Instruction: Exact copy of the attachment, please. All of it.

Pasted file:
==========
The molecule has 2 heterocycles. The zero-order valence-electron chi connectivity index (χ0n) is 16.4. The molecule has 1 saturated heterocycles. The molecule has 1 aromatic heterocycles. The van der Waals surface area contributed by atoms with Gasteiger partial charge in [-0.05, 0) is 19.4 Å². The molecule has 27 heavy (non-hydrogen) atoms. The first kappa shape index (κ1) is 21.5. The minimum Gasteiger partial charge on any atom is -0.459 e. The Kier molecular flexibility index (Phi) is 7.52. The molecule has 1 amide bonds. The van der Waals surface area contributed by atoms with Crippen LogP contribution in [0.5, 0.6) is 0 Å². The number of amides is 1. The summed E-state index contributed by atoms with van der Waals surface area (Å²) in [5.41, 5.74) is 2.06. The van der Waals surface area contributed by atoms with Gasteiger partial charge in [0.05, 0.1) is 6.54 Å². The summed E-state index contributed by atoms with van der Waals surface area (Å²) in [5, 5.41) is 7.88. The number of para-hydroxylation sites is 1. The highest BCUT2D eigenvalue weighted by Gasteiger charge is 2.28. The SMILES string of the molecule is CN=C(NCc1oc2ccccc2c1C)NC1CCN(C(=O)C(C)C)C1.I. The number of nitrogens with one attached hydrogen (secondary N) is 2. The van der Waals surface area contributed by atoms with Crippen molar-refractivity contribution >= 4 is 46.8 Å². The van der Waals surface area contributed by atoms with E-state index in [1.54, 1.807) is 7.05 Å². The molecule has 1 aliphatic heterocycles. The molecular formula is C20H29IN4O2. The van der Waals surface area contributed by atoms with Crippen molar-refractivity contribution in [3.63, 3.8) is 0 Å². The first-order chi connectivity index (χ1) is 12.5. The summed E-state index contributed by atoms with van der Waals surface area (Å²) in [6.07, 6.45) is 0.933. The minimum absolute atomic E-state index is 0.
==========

The molecule has 2 heterocycles. The zero-order valence-electron chi connectivity index (χ0n) is 16.4. The molecule has 1 saturated heterocycles. The molecule has 1 aromatic heterocycles. The van der Waals surface area contributed by atoms with Gasteiger partial charge in [-0.05, 0) is 19.4 Å². The molecule has 27 heavy (non-hydrogen) atoms. The first kappa shape index (κ1) is 21.5. The minimum Gasteiger partial charge on any atom is -0.459 e. The Kier molecular flexibility index (Phi) is 7.52. The molecule has 1 amide bonds. The van der Waals surface area contributed by atoms with Crippen LogP contribution in [0.5, 0.6) is 0 Å². The number of amides is 1. The summed E-state index contributed by atoms with van der Waals surface area (Å²) in [5.41, 5.74) is 2.06. The van der Waals surface area contributed by atoms with Gasteiger partial charge in [0.05, 0.1) is 6.54 Å². The summed E-state index contributed by atoms with van der Waals surface area (Å²) in [5, 5.41) is 7.88. The number of para-hydroxylation sites is 1. The highest BCUT2D eigenvalue weighted by Gasteiger charge is 2.28. The SMILES string of the molecule is CN=C(NCc1oc2ccccc2c1C)NC1CCN(C(=O)C(C)C)C1.I. The number of nitrogens with one attached hydrogen (secondary N) is 2. The van der Waals surface area contributed by atoms with Crippen molar-refractivity contribution >= 4 is 46.8 Å². The van der Waals surface area contributed by atoms with E-state index in [1.54, 1.807) is 7.05 Å². The molecule has 1 aliphatic heterocycles. The molecular formula is C20H29IN4O2. The van der Waals surface area contributed by atoms with Crippen molar-refractivity contribution in [3.63, 3.8) is 0 Å². The first-order chi connectivity index (χ1) is 12.5. The summed E-state index contributed by atoms with van der Waals surface area (Å²) in [6.07, 6.45) is 0.933. The minimum absolute atomic E-state index is 0.